At the time of this photo, all the patients in our intensive care unit (ICU) are suffering from either Covid itself or Covid-related illnesses. And yet there is still a need for ICU care for patients with other illnesses. This presents a significant logistical challenge: with hospitals working together to try to keep patients separate, to find extra space and extra staff. This, of course, can only go on for so long before the entire network of hospitals reaches capacity.
A nurse listens into the daily briefing from a patient bay, while another nurse cares for a patient.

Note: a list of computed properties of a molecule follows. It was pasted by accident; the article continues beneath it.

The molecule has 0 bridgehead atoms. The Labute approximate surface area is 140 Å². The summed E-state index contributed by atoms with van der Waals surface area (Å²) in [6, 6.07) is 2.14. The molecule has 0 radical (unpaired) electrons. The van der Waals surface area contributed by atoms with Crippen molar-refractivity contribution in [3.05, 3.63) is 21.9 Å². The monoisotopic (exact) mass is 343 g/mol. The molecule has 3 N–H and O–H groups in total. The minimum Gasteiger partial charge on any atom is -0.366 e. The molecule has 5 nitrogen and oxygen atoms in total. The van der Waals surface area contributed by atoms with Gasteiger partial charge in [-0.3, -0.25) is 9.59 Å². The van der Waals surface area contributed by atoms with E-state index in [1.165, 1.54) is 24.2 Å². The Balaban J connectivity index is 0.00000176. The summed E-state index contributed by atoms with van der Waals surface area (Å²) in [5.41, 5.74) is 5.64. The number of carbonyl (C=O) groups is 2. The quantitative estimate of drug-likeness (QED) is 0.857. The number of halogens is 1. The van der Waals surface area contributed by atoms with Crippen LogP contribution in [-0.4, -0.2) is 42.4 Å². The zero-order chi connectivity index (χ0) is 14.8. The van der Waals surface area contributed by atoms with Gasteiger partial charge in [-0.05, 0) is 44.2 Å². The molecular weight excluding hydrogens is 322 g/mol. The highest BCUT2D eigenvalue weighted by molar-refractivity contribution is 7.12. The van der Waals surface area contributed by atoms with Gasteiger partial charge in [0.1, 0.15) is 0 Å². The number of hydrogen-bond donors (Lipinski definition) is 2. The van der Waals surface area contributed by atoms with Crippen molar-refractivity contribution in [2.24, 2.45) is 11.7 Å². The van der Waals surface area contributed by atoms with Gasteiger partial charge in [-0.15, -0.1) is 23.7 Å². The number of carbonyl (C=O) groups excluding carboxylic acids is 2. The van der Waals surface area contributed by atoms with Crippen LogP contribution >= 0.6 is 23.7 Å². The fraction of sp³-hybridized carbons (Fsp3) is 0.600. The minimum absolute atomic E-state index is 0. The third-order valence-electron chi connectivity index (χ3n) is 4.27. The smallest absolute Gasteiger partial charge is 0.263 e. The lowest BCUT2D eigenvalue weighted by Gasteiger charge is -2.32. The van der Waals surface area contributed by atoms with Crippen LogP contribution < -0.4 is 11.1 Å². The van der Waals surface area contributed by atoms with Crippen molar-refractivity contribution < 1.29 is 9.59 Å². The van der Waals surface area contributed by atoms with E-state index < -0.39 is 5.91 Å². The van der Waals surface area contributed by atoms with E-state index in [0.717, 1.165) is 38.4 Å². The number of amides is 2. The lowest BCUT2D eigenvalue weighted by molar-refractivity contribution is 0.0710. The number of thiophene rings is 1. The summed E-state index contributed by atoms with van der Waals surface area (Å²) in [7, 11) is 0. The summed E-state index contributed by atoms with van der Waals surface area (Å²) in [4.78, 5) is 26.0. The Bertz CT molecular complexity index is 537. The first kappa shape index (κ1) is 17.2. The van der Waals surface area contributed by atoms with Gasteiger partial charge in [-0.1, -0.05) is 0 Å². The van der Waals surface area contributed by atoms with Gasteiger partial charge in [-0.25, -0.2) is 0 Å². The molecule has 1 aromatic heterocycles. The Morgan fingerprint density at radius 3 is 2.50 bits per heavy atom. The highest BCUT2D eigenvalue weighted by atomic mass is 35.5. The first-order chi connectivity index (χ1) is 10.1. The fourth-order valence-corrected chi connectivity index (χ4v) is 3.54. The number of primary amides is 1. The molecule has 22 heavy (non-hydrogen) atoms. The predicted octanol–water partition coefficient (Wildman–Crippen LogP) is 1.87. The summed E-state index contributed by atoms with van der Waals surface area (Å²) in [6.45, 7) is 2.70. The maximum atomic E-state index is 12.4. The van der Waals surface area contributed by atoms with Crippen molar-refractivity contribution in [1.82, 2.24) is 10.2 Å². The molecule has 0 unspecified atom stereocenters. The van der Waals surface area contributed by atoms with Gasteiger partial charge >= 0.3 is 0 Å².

An ICU nurse prepares a bed for a new patient – the red sliding sheet is there to help move the patient over from their trolley. The bed has become available because its previous occupant passed away. Any bed space is immediately filled.
The NHS team is huge and wide-ranging – it’s not just clinical staff. Here a porter is seen with anaesthetists, helping to safely transfer an intubated Covid patient from the emergency department to the ICU, and to the bed that has become available.
A physiotherapist listens to a patient’s chest. Chest physio aims to remove mucus and secretions from the lungs by a variety of techniques, helping the lungs to expand and distribute oxygen more effectively.
An ICU professor does the ward round, checking the charts that explain a patient’s physiology, ventilation and drug infusions, among other information.